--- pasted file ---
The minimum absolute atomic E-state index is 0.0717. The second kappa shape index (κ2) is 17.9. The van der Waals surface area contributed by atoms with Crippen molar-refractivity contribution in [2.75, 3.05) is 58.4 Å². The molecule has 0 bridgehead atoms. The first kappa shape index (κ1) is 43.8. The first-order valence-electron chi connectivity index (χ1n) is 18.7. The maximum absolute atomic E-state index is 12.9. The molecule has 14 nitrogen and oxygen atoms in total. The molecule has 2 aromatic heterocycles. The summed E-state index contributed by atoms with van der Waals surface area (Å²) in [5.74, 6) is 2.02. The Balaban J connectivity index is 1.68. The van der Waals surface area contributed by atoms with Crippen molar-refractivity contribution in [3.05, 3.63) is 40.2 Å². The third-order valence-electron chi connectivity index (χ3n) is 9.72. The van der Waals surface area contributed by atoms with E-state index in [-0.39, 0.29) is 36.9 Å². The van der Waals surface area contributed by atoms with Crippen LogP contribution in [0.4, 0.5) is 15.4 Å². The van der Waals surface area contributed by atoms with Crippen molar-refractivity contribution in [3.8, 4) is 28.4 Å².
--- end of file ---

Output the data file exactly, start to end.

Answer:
The minimum absolute atomic E-state index is 0.0717. The second kappa shape index (κ2) is 17.9. The van der Waals surface area contributed by atoms with Crippen molar-refractivity contribution in [2.75, 3.05) is 58.4 Å². The molecule has 0 bridgehead atoms. The first kappa shape index (κ1) is 43.8. The first-order valence-electron chi connectivity index (χ1n) is 18.7. The maximum absolute atomic E-state index is 12.9. The molecule has 14 nitrogen and oxygen atoms in total. The molecule has 2 aromatic heterocycles. The summed E-state index contributed by atoms with van der Waals surface area (Å²) in [5.74, 6) is 2.02. The Balaban J connectivity index is 1.68. The van der Waals surface area contributed by atoms with Crippen molar-refractivity contribution in [3.05, 3.63) is 40.2 Å². The third-order valence-electron chi connectivity index (χ3n) is 9.72. The van der Waals surface area contributed by atoms with E-state index in [-0.39, 0.29) is 36.9 Å². The van der Waals surface area contributed by atoms with Crippen LogP contribution in [0.4, 0.5) is 15.4 Å². The van der Waals surface area contributed by atoms with Crippen molar-refractivity contribution in [3.8, 4) is 28.4 Å².